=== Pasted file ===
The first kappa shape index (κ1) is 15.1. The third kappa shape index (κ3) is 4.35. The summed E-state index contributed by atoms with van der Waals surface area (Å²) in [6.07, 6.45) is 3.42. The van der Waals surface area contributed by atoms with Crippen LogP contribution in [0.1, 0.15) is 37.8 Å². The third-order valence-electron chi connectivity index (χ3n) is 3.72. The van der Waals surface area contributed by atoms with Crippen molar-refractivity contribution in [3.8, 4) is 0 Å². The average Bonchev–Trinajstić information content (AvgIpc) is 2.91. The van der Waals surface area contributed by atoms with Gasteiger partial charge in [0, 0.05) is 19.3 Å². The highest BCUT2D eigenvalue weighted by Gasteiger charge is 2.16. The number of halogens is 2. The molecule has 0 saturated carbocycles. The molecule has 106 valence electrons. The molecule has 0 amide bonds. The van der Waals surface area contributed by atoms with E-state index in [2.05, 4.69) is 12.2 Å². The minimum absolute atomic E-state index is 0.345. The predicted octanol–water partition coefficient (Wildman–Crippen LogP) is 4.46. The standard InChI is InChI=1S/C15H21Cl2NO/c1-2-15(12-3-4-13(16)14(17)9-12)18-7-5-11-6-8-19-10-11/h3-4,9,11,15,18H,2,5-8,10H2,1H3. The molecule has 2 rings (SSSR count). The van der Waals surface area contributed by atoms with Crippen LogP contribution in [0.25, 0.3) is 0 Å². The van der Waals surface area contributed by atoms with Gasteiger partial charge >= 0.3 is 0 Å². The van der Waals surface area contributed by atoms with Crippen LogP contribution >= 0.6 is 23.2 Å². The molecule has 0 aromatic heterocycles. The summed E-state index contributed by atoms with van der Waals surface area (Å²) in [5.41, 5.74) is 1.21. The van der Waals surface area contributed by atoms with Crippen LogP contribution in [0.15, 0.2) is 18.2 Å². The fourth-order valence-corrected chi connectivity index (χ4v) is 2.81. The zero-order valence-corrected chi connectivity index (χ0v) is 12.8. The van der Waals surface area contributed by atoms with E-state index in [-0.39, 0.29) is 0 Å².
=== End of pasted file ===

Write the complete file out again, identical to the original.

The first kappa shape index (κ1) is 15.1. The third kappa shape index (κ3) is 4.35. The summed E-state index contributed by atoms with van der Waals surface area (Å²) in [6.07, 6.45) is 3.42. The van der Waals surface area contributed by atoms with Crippen LogP contribution in [0.1, 0.15) is 37.8 Å². The third-order valence-electron chi connectivity index (χ3n) is 3.72. The van der Waals surface area contributed by atoms with Crippen molar-refractivity contribution in [3.8, 4) is 0 Å². The average Bonchev–Trinajstić information content (AvgIpc) is 2.91. The van der Waals surface area contributed by atoms with Gasteiger partial charge in [0, 0.05) is 19.3 Å². The highest BCUT2D eigenvalue weighted by Gasteiger charge is 2.16. The number of halogens is 2. The molecule has 0 saturated carbocycles. The molecule has 106 valence electrons. The molecule has 0 amide bonds. The van der Waals surface area contributed by atoms with E-state index in [2.05, 4.69) is 12.2 Å². The minimum absolute atomic E-state index is 0.345. The predicted octanol–water partition coefficient (Wildman–Crippen LogP) is 4.46. The standard InChI is InChI=1S/C15H21Cl2NO/c1-2-15(12-3-4-13(16)14(17)9-12)18-7-5-11-6-8-19-10-11/h3-4,9,11,15,18H,2,5-8,10H2,1H3. The molecule has 2 rings (SSSR count). The van der Waals surface area contributed by atoms with Crippen LogP contribution in [0.25, 0.3) is 0 Å². The van der Waals surface area contributed by atoms with Gasteiger partial charge >= 0.3 is 0 Å². The van der Waals surface area contributed by atoms with Crippen LogP contribution >= 0.6 is 23.2 Å². The molecule has 0 aromatic heterocycles. The summed E-state index contributed by atoms with van der Waals surface area (Å²) in [5.41, 5.74) is 1.21. The van der Waals surface area contributed by atoms with Crippen LogP contribution in [0.15, 0.2) is 18.2 Å². The fourth-order valence-corrected chi connectivity index (χ4v) is 2.81. The zero-order valence-corrected chi connectivity index (χ0v) is 12.8. The van der Waals surface area contributed by atoms with E-state index in [-0.39, 0.29) is 0 Å².